1709 Blog: for all the copyright community

Wednesday, 20 March 2013

Supreme Court says copyright law does not protect publishers in discount re-sales


The Supreme Court has ruled that textbooks and other goods made and sold abroad can be re-sold online and in discount stores without violating U.S. copyright law. In a 6-3 opinion, the court overturned a copyright infringement award to publisher John Wiley & Sons against Thai graduate student Supap Kirtsaeng, who used eBay to resell copies of the publisher’s copyrighted books that his relatives first bought in Asia at cut-price rates.  

Kirtsaeng sold $900,000 worth of books published abroad by Wiley and others, and made about $100,000 in profit. The international editions of the textbooks were essentially the same as the more costly American editions. A jury in New York awarded Wiley $600,000 after deciding Kirtsaeng sold copies of eight Wiley textbooks without permission.


The District Court had held that Kirtsaeng could not assert the “first sale” defence because that doctrine does not apply to “foreign-manufactured goods” (even if made abroad with the copyright owner’s permission) and on appeal, a split panel of the Second Circuit agreed with the District Court. The Supreme Court has now said that the "first sale doctrine" applies to copies of a copyrighted work lawfully made abroad.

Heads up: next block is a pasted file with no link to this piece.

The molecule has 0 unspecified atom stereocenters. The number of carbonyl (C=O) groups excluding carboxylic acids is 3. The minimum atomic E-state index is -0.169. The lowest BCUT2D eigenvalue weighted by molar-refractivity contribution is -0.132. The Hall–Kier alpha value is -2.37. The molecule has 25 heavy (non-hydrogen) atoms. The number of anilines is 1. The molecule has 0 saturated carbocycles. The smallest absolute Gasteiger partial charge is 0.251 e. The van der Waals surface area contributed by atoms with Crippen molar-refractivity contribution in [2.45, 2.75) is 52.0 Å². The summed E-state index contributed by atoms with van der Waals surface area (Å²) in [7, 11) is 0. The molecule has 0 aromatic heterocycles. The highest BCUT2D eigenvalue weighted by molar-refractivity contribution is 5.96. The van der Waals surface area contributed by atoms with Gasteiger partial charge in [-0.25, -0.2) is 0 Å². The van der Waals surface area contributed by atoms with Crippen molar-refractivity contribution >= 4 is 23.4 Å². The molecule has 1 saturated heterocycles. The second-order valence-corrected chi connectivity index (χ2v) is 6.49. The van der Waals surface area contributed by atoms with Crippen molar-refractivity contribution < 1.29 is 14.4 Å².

Enough from me - there are two excellent blogs on the IPKat giving more detail on the judgment and comment - the first by Eleonora Rosati here http://ipkitten.blogspot.co.uk/2013/03/breaking-news-us-supreme-court-decides.html and a guest blog by Miri Frankel here http://ipkitten.blogspot.co.uk/2013/03/licensing-of-digital-copy-does-first.html

Comment from the Washington Post here

And there is now an update by Eleonora Rosati on the IPKat at   http://ipkitten.blogspot.co.uk/2013/03/a-kats-perspective-on-kirtsaeng-why-is.html

And its worth comparing this decision with 2010 case of Costco Wholesale Corp v Omega SA where the Ninth Circuit held that the first sale rule in the US copyright statute did not apply to foreign sales as a matter of law, since that statute lacked extraterritorial application. The Supreme court split 4-4 on appeal - perhaps showing just how difficult this whole area is. 

http://www.supremecourt.gov/opinions/12pdf/11-697_d1o2.pdf

Kirtsaeng v.  John Wiley & Sons   No 11-697 (Decided March 19, 2013)

1 comment:

Andrew Berg said...

Hello Ben and other members of The 1709 Blog,

I agree with the fact that selling a book internationally should violate copyright law. I also feel that anti-piracy methods should almost be up to the company themselves to figure out rather than the government or supreme court to decide. In this case it is almost hard to figure out a method that would work as well as some other companies that have electronic products can do to protect their product.

Would you mind reading my blog at http://ajbergengl250.blogspot.com/? I would like to have your perspective.

Andrew Berg
ajberg@iastate.edu
The Green Room at Iowa State University